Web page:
Present horrors apart, Jabaliya and Samarra both offer disturbing portents, and both have considerable political significance.

In Gaza, Israel seems intent on establishing a buffer zone on Palestinian land, the equivalent of the wall with which it is enclosing the West Bank and which, despite official denials, is prospectively just as permanent.

This is linked in turn to the Israeli prime minister Ariel Sharon's controversial unilateral plan to evacuate most of the Gaza Strip next year while consolidating Israel's grip on growing swaths of the West Bank.

The US attack on Samarra, a relatively easy target, appears to be a dress rehearsal for coming attempts to seize control of better defended insurgent strongholds such as Falluja, Sadr City and Ramadi.

On the success of this campaign rests, to a large degree, the Bush administration's strategy for creating a democratic post-Saddam Iraq.

And thus are the personal political fortunes of Mr Sharon and the US president, George Bush, bound up to a critical degree in what happens in places such as Jabaliya and Samarra.

Both men are fighting to convince sceptical electorates, and their own parties, that they know what they are doing. When elected, Mr Sharon promised to achieve security for Israelis. Mr Bush declared victory in Iraq more than a year ago.

Each man has a credibility gap. To fill it, it seems ongoing civilian carnage is not too high a price to pay.

Jabaliya and Samarra may also be seen as linked symbols of a bigger problem. In Iraq and Palestine, two allied occupying powers - and democracies, at that - act with questionable or no legal authority and with evident impunity.

Resolutions and protests from the UN are ignored. European and Arab governments wring their hands impotently. Tony Blair is reduced to hinting at better times to come. Yet the bald fact remains: the US and Israel behave they way they do because they can; there is simply nobody to stop them.

And just as Israel's unbending stance, favouring force over dialogue, threatens a spreading conflict, drawing in Syria and Lebanon, so does an aggressive US policy, confusing power and legitimacy, intensify the risk of an Iraqi fragmentation embroiling Iran, Turkey and other neighbours.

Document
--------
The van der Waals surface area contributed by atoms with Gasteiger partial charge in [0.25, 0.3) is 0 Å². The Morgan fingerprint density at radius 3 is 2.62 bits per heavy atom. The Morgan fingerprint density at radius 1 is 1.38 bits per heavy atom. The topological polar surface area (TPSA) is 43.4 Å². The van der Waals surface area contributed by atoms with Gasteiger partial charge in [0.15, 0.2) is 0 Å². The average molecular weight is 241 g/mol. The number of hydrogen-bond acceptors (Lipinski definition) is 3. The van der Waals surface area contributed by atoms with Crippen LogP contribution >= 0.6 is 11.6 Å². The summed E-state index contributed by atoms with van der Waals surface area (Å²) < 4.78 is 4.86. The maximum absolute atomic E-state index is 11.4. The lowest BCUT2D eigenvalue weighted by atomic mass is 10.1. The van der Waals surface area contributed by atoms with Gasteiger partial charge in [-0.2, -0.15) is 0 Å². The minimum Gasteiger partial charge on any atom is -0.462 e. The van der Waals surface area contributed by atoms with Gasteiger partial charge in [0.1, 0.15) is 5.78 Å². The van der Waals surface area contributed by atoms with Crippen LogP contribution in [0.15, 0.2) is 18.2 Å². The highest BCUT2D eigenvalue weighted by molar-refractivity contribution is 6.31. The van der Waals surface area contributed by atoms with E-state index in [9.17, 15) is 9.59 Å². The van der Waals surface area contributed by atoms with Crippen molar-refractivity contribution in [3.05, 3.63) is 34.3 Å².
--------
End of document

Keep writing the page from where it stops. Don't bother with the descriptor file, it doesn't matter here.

Jabaliya and Samarra, officially, are distinct theatres in the wider "war on terror".

But far from being unconnected, to many in the Arab world they look dismayingly like integral parts of a western crusade against both Muslims and Islam in general, to which violent resistance is the only possible response.

On both sides of the divide this dread downward spiral creates a kind of unseeing rage to which all are held hostage: blind in Iraq, eyeless in Gaza.

Simon Tisdall
Tuesday October 5, 2004
The Guardian

The Nuclear Bomb That Wasn't

Of all the justifications that President Bush gave for invading Iraq, the most terrifying was that Saddam Hussein was on the brink of developing a nuclear bomb that he might use against the United States or give to terrorists. Ever since we learned that this was not true, the question has been whether Mr. Bush gave a good-faith account of the best available intelligence, or knowingly deceived the public. The more we learn about the way Mr. Bush paved the road to war, the more it becomes disturbingly clear that if he was not aware that he was feeding misinformation to the world, he was about the only one in his circle who had not been clued in.

The foundation for the administration's claim that it acted on an honest assessment of intelligence analysis - and the president's frequent claim that Congress had the same information he had - has been steadily eroded by the reports from the Senate Intelligence Committee and the 9/11 commission. A lengthy report in The Times on Sunday removed any lingering doubts.

The only physical evidence the administration offered for an Iraqi nuclear program were the 60,000 aluminum tubes that Baghdad set out to buy in early 2001; some of them were seized in Jordan. Even though Iraq had a history of using the same tubes to make small rockets, the president and his closest advisers told the American people that the overwhelming consensus of government experts was that these new tubes were to be used to make nuclear bomb fuel. Now we know there was no such consensus. Mr. Bush's closest advisers say they didn't know that until after they had made the case for war. But in fact, they had plenty of evidence that the claim was baseless; it was a long-discounted theory that had to be resurrected from the intelligence community's wastebasket when the administration needed justification for invading Iraq.